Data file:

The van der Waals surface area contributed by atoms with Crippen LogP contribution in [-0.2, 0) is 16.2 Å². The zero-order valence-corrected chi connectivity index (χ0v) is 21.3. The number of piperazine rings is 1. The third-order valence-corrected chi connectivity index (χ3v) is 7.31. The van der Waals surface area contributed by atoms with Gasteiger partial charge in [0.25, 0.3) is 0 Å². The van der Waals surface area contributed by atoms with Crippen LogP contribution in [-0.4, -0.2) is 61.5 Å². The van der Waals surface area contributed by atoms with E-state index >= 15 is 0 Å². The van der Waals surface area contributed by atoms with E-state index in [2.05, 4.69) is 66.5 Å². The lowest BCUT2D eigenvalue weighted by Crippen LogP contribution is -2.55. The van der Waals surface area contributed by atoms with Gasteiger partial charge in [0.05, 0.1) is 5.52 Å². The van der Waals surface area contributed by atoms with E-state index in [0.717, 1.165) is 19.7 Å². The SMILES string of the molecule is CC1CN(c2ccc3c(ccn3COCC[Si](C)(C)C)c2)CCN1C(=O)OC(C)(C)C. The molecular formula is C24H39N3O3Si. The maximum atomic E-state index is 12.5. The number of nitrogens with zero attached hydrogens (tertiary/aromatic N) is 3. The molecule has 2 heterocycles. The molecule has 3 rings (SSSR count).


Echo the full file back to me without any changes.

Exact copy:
The van der Waals surface area contributed by atoms with Crippen LogP contribution in [-0.2, 0) is 16.2 Å². The zero-order valence-corrected chi connectivity index (χ0v) is 21.3. The number of piperazine rings is 1. The third-order valence-corrected chi connectivity index (χ3v) is 7.31. The van der Waals surface area contributed by atoms with Gasteiger partial charge in [0.25, 0.3) is 0 Å². The van der Waals surface area contributed by atoms with Crippen LogP contribution in [-0.4, -0.2) is 61.5 Å². The van der Waals surface area contributed by atoms with E-state index >= 15 is 0 Å². The van der Waals surface area contributed by atoms with E-state index in [2.05, 4.69) is 66.5 Å². The lowest BCUT2D eigenvalue weighted by Crippen LogP contribution is -2.55. The van der Waals surface area contributed by atoms with Gasteiger partial charge in [0.05, 0.1) is 5.52 Å². The van der Waals surface area contributed by atoms with E-state index in [0.717, 1.165) is 19.7 Å². The SMILES string of the molecule is CC1CN(c2ccc3c(ccn3COCC[Si](C)(C)C)c2)CCN1C(=O)OC(C)(C)C. The molecular formula is C24H39N3O3Si. The maximum atomic E-state index is 12.5. The number of nitrogens with zero attached hydrogens (tertiary/aromatic N) is 3. The molecule has 2 heterocycles. The molecule has 3 rings (SSSR count).